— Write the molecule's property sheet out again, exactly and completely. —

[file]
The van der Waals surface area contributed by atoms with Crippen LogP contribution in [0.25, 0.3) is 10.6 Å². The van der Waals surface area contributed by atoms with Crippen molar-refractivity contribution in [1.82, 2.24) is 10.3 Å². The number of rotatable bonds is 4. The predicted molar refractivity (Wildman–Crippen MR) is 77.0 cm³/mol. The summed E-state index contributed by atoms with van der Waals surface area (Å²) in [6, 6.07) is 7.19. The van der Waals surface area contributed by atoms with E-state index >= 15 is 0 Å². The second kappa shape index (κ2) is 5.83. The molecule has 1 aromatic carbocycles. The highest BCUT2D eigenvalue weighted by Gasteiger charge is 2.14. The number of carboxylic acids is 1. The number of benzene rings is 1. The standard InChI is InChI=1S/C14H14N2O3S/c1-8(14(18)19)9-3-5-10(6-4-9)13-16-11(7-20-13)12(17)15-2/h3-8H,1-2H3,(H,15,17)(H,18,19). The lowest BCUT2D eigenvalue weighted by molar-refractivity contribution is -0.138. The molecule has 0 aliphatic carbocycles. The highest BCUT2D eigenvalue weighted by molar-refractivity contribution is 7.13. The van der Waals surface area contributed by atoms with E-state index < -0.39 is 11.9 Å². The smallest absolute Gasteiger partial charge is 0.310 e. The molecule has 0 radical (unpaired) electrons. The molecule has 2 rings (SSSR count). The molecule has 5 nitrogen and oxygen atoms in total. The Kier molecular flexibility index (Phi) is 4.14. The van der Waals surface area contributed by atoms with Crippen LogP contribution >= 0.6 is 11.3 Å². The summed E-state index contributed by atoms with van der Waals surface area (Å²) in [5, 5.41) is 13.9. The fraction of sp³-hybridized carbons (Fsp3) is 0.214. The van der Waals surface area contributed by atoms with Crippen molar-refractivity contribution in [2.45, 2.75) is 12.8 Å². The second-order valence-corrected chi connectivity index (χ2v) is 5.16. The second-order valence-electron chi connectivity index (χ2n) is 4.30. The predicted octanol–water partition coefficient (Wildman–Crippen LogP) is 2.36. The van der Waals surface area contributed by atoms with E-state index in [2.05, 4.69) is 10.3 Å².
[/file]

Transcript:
The van der Waals surface area contributed by atoms with Crippen LogP contribution in [0.25, 0.3) is 10.6 Å². The van der Waals surface area contributed by atoms with Crippen molar-refractivity contribution in [1.82, 2.24) is 10.3 Å². The number of rotatable bonds is 4. The predicted molar refractivity (Wildman–Crippen MR) is 77.0 cm³/mol. The summed E-state index contributed by atoms with van der Waals surface area (Å²) in [6, 6.07) is 7.19. The van der Waals surface area contributed by atoms with E-state index >= 15 is 0 Å². The second kappa shape index (κ2) is 5.83. The molecule has 1 aromatic carbocycles. The highest BCUT2D eigenvalue weighted by Gasteiger charge is 2.14. The number of carboxylic acids is 1. The number of benzene rings is 1. The standard InChI is InChI=1S/C14H14N2O3S/c1-8(14(18)19)9-3-5-10(6-4-9)13-16-11(7-20-13)12(17)15-2/h3-8H,1-2H3,(H,15,17)(H,18,19). The lowest BCUT2D eigenvalue weighted by molar-refractivity contribution is -0.138. The molecule has 0 aliphatic carbocycles. The highest BCUT2D eigenvalue weighted by molar-refractivity contribution is 7.13. The van der Waals surface area contributed by atoms with E-state index < -0.39 is 11.9 Å². The smallest absolute Gasteiger partial charge is 0.310 e. The molecule has 0 radical (unpaired) electrons. The molecule has 2 rings (SSSR count). The molecule has 5 nitrogen and oxygen atoms in total. The Kier molecular flexibility index (Phi) is 4.14. The van der Waals surface area contributed by atoms with Crippen LogP contribution >= 0.6 is 11.3 Å². The summed E-state index contributed by atoms with van der Waals surface area (Å²) in [5, 5.41) is 13.9. The fraction of sp³-hybridized carbons (Fsp3) is 0.214. The van der Waals surface area contributed by atoms with Crippen molar-refractivity contribution in [2.45, 2.75) is 12.8 Å². The second-order valence-corrected chi connectivity index (χ2v) is 5.16. The second-order valence-electron chi connectivity index (χ2n) is 4.30. The predicted octanol–water partition coefficient (Wildman–Crippen LogP) is 2.36. The van der Waals surface area contributed by atoms with E-state index in [2.05, 4.69) is 10.3 Å².